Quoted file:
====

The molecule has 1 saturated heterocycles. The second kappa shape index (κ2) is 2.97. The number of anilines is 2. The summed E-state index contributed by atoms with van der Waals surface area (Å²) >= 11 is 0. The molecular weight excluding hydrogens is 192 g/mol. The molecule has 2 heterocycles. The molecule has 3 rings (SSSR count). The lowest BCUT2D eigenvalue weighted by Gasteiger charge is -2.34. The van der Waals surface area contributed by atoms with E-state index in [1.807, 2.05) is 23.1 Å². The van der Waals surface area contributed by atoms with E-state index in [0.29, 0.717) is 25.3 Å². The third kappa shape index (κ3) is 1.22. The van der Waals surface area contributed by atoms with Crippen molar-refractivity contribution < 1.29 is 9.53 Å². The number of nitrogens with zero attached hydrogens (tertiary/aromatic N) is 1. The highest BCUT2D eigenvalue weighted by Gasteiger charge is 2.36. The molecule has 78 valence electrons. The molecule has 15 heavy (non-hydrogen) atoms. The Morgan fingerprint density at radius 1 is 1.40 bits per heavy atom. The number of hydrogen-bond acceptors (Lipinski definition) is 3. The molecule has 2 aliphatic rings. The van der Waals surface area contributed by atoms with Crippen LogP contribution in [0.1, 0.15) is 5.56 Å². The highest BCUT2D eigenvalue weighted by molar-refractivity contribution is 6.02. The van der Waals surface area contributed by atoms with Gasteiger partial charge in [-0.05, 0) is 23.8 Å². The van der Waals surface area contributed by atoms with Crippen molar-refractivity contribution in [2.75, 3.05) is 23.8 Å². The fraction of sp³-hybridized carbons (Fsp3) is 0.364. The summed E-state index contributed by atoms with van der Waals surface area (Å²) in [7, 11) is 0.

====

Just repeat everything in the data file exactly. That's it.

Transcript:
The molecule has 1 saturated heterocycles. The second kappa shape index (κ2) is 2.97. The number of anilines is 2. The summed E-state index contributed by atoms with van der Waals surface area (Å²) >= 11 is 0. The molecular weight excluding hydrogens is 192 g/mol. The molecule has 2 heterocycles. The molecule has 3 rings (SSSR count). The lowest BCUT2D eigenvalue weighted by Gasteiger charge is -2.34. The van der Waals surface area contributed by atoms with E-state index in [1.807, 2.05) is 23.1 Å². The van der Waals surface area contributed by atoms with E-state index in [0.29, 0.717) is 25.3 Å². The third kappa shape index (κ3) is 1.22. The van der Waals surface area contributed by atoms with Crippen molar-refractivity contribution < 1.29 is 9.53 Å². The number of nitrogens with zero attached hydrogens (tertiary/aromatic N) is 1. The highest BCUT2D eigenvalue weighted by Gasteiger charge is 2.36. The molecule has 78 valence electrons. The molecule has 15 heavy (non-hydrogen) atoms. The Morgan fingerprint density at radius 1 is 1.40 bits per heavy atom. The number of hydrogen-bond acceptors (Lipinski definition) is 3. The molecule has 2 aliphatic rings. The van der Waals surface area contributed by atoms with Crippen LogP contribution in [0.1, 0.15) is 5.56 Å². The highest BCUT2D eigenvalue weighted by molar-refractivity contribution is 6.02. The van der Waals surface area contributed by atoms with Gasteiger partial charge in [-0.05, 0) is 23.8 Å². The van der Waals surface area contributed by atoms with Crippen molar-refractivity contribution in [2.75, 3.05) is 23.8 Å². The fraction of sp³-hybridized carbons (Fsp3) is 0.364. The summed E-state index contributed by atoms with van der Waals surface area (Å²) in [7, 11) is 0.